Alexander Jones alex at weej.com
Fri Oct 2 20:30:57 UTC 2015

```I really don't think I'd want a basic `Math.sum(a, b, c)` meaning anything
other than `a + b + c`, i.e. `(a + b) + c`. We should all just come to
terms with the fact that floating point addition is not associative.

Or is there really some simple, O(n) algorithm to do a better (more
"careful") job?

Cheers

On 2 October 2015 at 21:23, Waldemar Horwat <waldemar at google.com> wrote:

> On 10/01/2015 23:10, Sebastian Zartner wrote:
>
>> While Math.sum() and Math.mean() currently don't exist, they can easily
>> be polyfilled:
>> See
>> https://developer.mozilla.org/en-US/docs/Web/JavaScript/Reference/Global_Objects/Array/Reduce#Sum_all_the_values_of_an_array
>> for summarizing the values of an array and the following code for building
>> the average of the array values:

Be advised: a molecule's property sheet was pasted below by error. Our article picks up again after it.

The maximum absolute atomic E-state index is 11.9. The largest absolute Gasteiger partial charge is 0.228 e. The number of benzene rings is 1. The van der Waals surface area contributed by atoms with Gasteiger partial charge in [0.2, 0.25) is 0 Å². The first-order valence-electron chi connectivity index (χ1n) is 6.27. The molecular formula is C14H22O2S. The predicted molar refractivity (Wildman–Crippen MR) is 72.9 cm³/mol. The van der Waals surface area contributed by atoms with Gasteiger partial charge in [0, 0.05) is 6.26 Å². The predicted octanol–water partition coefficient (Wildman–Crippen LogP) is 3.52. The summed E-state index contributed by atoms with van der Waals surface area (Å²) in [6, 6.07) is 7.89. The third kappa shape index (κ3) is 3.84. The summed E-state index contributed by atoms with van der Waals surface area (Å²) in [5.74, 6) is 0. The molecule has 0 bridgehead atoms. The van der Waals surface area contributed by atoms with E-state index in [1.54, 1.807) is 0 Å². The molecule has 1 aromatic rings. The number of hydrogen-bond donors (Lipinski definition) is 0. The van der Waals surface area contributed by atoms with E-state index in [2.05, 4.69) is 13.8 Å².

>>
>> let arr = [0, 1, 2, 3];
>> let total = arr.reduce(function(a, b) {
>>    return a + b;
>> });
>> let mean = total / arr.length;
>>
>> Calculating the variance and standard deviation would require a bit more
>> code, though are also easy to polyfill.
>> Non-the-less I can see the need for having standard functions for this.
>>
>> Sebastian
>>
>
> Yes, Math.sum can be polyfilled, but doing so if you want accurate answers
> takes a fair amount of care.  The code above is pretty bad as a polyfill
> because it sometimes produces highly inaccurate answers.  For example, if
> arr = [1, 1e18, -1e18], then this polyfill will return the incorrect value
> 0 for total, while a more careful implementation would return 1.
>
>     Waldemar
>
>
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